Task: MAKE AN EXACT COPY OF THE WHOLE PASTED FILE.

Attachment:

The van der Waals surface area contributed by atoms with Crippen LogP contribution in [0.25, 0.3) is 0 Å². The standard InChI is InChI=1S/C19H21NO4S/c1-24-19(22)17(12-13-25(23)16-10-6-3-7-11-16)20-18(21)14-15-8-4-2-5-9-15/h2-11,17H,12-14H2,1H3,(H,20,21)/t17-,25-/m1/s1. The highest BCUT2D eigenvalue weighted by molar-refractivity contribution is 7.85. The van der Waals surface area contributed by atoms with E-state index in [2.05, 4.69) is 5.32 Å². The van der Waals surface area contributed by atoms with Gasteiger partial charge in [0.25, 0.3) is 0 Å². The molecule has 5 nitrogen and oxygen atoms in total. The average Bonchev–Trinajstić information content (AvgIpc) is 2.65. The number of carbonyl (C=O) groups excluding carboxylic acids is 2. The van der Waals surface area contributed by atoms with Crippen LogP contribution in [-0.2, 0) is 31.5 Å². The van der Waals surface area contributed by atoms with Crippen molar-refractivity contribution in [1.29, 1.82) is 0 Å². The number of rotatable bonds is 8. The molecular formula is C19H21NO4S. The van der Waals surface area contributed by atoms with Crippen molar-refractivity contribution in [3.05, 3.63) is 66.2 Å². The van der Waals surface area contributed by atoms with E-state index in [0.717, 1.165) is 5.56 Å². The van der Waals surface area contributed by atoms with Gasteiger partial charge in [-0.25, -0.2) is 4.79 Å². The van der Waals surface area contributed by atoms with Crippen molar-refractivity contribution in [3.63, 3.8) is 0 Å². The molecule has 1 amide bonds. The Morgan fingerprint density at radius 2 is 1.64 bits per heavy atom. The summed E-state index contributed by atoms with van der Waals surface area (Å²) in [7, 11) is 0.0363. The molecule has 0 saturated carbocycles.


The van der Waals surface area contributed by atoms with Crippen LogP contribution in [0.25, 0.3) is 0 Å². The standard InChI is InChI=1S/C19H21NO4S/c1-24-19(22)17(12-13-25(23)16-10-6-3-7-11-16)20-18(21)14-15-8-4-2-5-9-15/h2-11,17H,12-14H2,1H3,(H,20,21)/t17-,25-/m1/s1. The highest BCUT2D eigenvalue weighted by molar-refractivity contribution is 7.85. The van der Waals surface area contributed by atoms with E-state index in [2.05, 4.69) is 5.32 Å². The van der Waals surface area contributed by atoms with Gasteiger partial charge in [0.25, 0.3) is 0 Å². The molecule has 5 nitrogen and oxygen atoms in total. The average Bonchev–Trinajstić information content (AvgIpc) is 2.65. The number of carbonyl (C=O) groups excluding carboxylic acids is 2. The van der Waals surface area contributed by atoms with Crippen LogP contribution in [-0.2, 0) is 31.5 Å². The van der Waals surface area contributed by atoms with Crippen molar-refractivity contribution in [1.29, 1.82) is 0 Å². The number of rotatable bonds is 8. The molecular formula is C19H21NO4S. The van der Waals surface area contributed by atoms with Crippen molar-refractivity contribution in [3.05, 3.63) is 66.2 Å². The van der Waals surface area contributed by atoms with E-state index in [0.717, 1.165) is 5.56 Å². The van der Waals surface area contributed by atoms with Gasteiger partial charge in [-0.25, -0.2) is 4.79 Å². The van der Waals surface area contributed by atoms with Crippen molar-refractivity contribution in [3.63, 3.8) is 0 Å². The molecule has 1 amide bonds. The Morgan fingerprint density at radius 2 is 1.64 bits per heavy atom. The summed E-state index contributed by atoms with van der Waals surface area (Å²) in [7, 11) is 0.0363. The molecule has 0 saturated carbocycles.